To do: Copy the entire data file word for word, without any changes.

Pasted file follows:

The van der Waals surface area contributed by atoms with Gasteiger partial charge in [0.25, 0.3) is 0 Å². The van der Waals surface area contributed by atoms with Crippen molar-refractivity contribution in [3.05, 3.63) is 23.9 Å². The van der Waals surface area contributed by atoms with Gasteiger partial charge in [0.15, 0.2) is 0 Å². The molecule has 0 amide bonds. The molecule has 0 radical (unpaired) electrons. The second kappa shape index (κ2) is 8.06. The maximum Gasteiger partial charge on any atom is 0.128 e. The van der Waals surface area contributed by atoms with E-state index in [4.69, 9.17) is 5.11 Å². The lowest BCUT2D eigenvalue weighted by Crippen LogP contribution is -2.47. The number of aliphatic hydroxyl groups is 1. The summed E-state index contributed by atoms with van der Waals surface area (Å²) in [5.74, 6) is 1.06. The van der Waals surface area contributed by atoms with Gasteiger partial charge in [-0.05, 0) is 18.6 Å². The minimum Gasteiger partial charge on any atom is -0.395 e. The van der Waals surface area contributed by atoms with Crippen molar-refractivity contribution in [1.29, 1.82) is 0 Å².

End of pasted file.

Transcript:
The van der Waals surface area contributed by atoms with Gasteiger partial charge in [0.25, 0.3) is 0 Å². The van der Waals surface area contributed by atoms with Crippen molar-refractivity contribution in [3.05, 3.63) is 23.9 Å². The van der Waals surface area contributed by atoms with Gasteiger partial charge in [0.15, 0.2) is 0 Å². The molecule has 0 amide bonds. The molecule has 0 radical (unpaired) electrons. The second kappa shape index (κ2) is 8.06. The maximum Gasteiger partial charge on any atom is 0.128 e. The van der Waals surface area contributed by atoms with E-state index in [4.69, 9.17) is 5.11 Å². The lowest BCUT2D eigenvalue weighted by Crippen LogP contribution is -2.47. The number of aliphatic hydroxyl groups is 1. The summed E-state index contributed by atoms with van der Waals surface area (Å²) in [5.74, 6) is 1.06. The van der Waals surface area contributed by atoms with Gasteiger partial charge in [-0.05, 0) is 18.6 Å². The minimum Gasteiger partial charge on any atom is -0.395 e. The van der Waals surface area contributed by atoms with Crippen molar-refractivity contribution in [1.29, 1.82) is 0 Å².